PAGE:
We commit our readers, and ourselves too, with great confidence to the guidance of Max Müller on matters strictly philological. We should hesitate long before we disputed any rule of etymology which had received the sanction of his judgment; and even individual derivations which startle us at first, we are willing to receive on his authority; we receive them at least till substituted by others still more cogently supported. But in that province which is common to the psychologist and the philologist, whenever the lecturer discourses on the nature and functions of language itself, we are compelled to observe that a safer guidance will be found in many an old-established author amongst us, Scotch or English. No one can deal with the wide subject of mental philosophy without being compelled to discuss, with more or less fulness, the nature of the connection between Thought and Language. Now, glancing back in memory at the list of our metaphysical writers of repute, we must say that there is hardly one of them from whom a student would not derive more precise and intelligible views on this subject than he will from the Lectures before us.

On this subject the lecturer is very vague. We, in our part of the island, who have had in our universities a Metaphysical

Chair, well filled through many generations, are probably more alive than our neighbours to a deficiency of this kind. Not that we claim to judge all men by what is loosely called "Scotch philosophy." Our own systems, doubtless, have their defects or their shortcomings, and there is scope enough for progressive development; but we are familiarised to the difficulties of these subjects. If there is much unexplored, we know where, at least, there is a solid piece of ground to stand upon. We can make a shrewd guess whether the lecturer who comes before us (let him come from what part of the world he may, or have been educated at Berlin, or Göttingen, or Paris, or Geneva), whether he has himself any sure footing in these speculative regions. An English audience, when metaphysics are touched upon, are either at the mercy of their present teacher, and are led whithersoever he pleases; or else they refuse to be led at allthey stand stock-still. We in Scotland have calmly seen the various systems of German metaphysics tower above our heads into transcendental altitudes; we have seen our neighbours clapping their hands at the cloud-built edifice, and comparing it, to our disparagement, with the modest structure of the Scotch philosophy; but we have seen these huge clouds that for a time took possession of the sky sink down and disappear-vanish into viewless vapour-while we have steadily progressed, adding stone to stone, and re-shaping here and there our more terrestrial building.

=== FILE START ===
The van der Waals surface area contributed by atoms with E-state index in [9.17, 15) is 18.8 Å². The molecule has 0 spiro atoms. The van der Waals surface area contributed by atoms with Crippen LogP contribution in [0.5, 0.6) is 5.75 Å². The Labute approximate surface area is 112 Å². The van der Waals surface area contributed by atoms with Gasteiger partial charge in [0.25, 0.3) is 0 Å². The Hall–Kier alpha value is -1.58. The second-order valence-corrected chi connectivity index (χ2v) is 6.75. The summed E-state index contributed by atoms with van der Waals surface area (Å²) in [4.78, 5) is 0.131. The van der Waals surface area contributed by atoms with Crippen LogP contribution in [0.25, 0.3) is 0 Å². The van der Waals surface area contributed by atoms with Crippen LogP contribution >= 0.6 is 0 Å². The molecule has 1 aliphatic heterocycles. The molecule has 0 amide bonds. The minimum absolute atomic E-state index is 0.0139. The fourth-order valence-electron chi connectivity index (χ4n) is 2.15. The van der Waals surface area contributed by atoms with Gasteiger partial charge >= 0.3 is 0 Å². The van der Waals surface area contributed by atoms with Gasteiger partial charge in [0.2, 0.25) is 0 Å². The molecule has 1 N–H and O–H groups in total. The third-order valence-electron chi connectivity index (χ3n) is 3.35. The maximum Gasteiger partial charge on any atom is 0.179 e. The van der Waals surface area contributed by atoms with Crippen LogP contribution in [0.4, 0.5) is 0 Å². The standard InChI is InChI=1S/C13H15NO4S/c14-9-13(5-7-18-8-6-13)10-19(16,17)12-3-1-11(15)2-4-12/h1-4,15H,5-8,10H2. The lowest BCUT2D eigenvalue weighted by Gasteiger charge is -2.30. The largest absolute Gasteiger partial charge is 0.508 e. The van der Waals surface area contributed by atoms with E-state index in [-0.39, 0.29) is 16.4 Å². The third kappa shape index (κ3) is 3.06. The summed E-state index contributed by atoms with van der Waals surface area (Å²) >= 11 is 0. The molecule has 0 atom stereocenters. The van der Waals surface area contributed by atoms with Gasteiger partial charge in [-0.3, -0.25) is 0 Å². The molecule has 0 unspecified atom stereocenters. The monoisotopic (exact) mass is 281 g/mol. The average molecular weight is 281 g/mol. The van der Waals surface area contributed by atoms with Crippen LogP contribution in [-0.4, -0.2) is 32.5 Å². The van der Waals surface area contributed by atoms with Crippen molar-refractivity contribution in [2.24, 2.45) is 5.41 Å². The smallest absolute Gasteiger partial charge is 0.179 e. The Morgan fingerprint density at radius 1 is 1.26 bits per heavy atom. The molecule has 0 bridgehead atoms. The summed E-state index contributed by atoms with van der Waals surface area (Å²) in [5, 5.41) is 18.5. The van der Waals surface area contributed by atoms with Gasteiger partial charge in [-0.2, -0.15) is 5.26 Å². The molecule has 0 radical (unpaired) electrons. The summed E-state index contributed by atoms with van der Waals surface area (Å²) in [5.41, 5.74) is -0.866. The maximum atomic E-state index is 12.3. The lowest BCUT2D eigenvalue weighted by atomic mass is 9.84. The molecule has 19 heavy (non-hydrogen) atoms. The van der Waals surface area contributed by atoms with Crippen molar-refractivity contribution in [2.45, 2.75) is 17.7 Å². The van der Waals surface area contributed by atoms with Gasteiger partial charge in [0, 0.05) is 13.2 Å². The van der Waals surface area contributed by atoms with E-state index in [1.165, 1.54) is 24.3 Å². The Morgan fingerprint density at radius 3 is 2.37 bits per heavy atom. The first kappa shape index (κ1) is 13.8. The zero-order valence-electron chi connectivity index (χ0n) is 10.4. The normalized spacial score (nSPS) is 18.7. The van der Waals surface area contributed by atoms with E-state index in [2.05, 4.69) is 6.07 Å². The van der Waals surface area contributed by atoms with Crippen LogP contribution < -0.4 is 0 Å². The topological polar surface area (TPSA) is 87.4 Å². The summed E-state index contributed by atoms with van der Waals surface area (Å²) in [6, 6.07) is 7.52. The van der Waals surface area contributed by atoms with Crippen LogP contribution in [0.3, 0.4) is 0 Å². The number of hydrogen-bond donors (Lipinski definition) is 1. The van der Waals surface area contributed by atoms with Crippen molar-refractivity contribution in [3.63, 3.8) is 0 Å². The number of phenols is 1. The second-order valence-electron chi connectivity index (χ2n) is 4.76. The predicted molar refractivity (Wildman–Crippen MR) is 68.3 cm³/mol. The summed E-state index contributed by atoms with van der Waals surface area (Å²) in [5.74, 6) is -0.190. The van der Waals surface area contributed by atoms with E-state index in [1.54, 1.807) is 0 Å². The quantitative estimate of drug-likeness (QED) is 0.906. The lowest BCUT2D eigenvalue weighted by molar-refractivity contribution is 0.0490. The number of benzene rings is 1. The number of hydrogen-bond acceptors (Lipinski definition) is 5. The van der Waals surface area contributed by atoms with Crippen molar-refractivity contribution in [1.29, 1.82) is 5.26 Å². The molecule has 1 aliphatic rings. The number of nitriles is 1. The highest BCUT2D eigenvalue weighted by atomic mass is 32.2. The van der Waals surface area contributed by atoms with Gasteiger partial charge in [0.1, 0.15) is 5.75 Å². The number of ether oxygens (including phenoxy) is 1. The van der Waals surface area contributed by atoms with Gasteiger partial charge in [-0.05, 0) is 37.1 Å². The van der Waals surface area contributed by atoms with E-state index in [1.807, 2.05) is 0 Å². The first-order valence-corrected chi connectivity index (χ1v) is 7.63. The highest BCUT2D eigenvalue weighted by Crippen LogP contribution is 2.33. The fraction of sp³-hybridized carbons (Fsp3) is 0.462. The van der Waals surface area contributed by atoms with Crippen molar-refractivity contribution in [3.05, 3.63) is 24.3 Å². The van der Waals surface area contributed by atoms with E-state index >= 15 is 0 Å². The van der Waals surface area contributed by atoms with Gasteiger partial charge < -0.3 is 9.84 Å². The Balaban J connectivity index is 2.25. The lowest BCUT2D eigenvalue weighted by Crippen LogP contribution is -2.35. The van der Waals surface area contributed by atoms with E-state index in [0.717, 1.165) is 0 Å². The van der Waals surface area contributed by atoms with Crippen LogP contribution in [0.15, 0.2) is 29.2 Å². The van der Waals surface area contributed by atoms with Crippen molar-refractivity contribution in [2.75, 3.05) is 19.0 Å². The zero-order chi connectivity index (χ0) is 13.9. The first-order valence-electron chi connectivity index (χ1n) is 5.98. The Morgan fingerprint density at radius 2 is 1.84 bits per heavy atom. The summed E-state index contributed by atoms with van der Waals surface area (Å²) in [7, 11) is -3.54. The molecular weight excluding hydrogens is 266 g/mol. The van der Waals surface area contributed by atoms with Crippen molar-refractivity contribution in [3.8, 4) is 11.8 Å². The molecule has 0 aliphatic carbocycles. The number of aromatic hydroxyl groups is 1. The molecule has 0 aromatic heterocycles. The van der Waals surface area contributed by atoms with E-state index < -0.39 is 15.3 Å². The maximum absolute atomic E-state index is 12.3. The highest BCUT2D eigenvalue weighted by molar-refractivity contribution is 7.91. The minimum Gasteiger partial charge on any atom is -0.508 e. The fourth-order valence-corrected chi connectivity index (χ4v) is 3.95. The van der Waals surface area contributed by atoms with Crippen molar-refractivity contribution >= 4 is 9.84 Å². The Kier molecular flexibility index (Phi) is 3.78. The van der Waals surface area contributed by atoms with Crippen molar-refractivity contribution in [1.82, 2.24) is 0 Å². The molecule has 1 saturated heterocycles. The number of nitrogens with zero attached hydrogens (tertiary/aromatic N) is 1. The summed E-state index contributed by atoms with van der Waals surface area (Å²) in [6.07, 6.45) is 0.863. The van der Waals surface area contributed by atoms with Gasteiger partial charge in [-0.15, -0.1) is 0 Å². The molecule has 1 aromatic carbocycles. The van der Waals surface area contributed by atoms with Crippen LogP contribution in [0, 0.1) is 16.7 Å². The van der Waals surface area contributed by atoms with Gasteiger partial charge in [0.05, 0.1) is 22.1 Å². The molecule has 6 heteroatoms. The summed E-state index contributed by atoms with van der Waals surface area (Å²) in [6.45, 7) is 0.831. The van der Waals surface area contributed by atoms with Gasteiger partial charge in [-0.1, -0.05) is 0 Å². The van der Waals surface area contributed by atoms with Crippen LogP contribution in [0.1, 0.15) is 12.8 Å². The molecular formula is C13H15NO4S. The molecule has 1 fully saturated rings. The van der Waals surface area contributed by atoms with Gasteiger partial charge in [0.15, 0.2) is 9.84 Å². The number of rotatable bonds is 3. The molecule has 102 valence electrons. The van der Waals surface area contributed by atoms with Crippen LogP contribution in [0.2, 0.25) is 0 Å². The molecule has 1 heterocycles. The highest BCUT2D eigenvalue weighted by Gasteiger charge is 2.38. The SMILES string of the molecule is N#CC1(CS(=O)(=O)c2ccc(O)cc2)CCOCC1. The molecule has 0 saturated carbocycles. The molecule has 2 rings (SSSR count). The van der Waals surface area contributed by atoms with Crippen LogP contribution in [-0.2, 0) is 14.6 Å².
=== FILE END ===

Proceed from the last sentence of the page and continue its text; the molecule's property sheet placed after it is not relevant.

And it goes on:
Our present lecturer, we apprehend, has been led into vague and exaggerated statements on this subject the connection between Thought and Language-by the almost excusable partiality which every master in any one science is likely to have for that science. The chemist finds in physiology only a series of chemical problems; the electrician could explain both physiology and chemistry, could he once